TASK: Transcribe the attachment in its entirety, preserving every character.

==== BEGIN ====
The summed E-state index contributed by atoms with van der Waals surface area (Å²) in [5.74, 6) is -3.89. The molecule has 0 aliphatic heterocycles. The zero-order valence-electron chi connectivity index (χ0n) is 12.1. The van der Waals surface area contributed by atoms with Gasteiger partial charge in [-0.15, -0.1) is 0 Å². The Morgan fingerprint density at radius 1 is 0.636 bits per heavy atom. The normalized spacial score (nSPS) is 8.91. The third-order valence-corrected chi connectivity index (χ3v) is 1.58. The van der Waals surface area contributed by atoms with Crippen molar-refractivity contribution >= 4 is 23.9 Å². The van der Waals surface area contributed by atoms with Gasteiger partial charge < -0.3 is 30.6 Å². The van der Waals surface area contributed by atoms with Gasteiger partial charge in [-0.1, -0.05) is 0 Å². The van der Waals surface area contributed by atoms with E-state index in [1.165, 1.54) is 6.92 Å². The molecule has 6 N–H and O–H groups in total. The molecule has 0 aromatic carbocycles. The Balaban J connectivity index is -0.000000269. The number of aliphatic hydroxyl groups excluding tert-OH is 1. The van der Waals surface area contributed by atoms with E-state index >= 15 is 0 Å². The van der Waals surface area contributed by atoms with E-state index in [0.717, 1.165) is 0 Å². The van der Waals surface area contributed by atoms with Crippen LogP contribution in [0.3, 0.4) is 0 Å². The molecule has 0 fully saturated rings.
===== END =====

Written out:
The summed E-state index contributed by atoms with van der Waals surface area (Å²) in [5.74, 6) is -3.89. The molecule has 0 aliphatic heterocycles. The zero-order valence-electron chi connectivity index (χ0n) is 12.1. The van der Waals surface area contributed by atoms with Gasteiger partial charge in [-0.15, -0.1) is 0 Å². The Morgan fingerprint density at radius 1 is 0.636 bits per heavy atom. The normalized spacial score (nSPS) is 8.91. The third-order valence-corrected chi connectivity index (χ3v) is 1.58. The van der Waals surface area contributed by atoms with Crippen molar-refractivity contribution >= 4 is 23.9 Å². The van der Waals surface area contributed by atoms with Gasteiger partial charge < -0.3 is 30.6 Å². The van der Waals surface area contributed by atoms with Gasteiger partial charge in [-0.1, -0.05) is 0 Å². The van der Waals surface area contributed by atoms with E-state index in [1.165, 1.54) is 6.92 Å². The molecule has 6 N–H and O–H groups in total. The molecule has 0 aromatic carbocycles. The Balaban J connectivity index is -0.000000269. The number of aliphatic hydroxyl groups excluding tert-OH is 1. The van der Waals surface area contributed by atoms with E-state index >= 15 is 0 Å². The van der Waals surface area contributed by atoms with E-state index in [0.717, 1.165) is 0 Å². The van der Waals surface area contributed by atoms with Crippen LogP contribution in [0.3, 0.4) is 0 Å². The molecule has 0 fully saturated rings.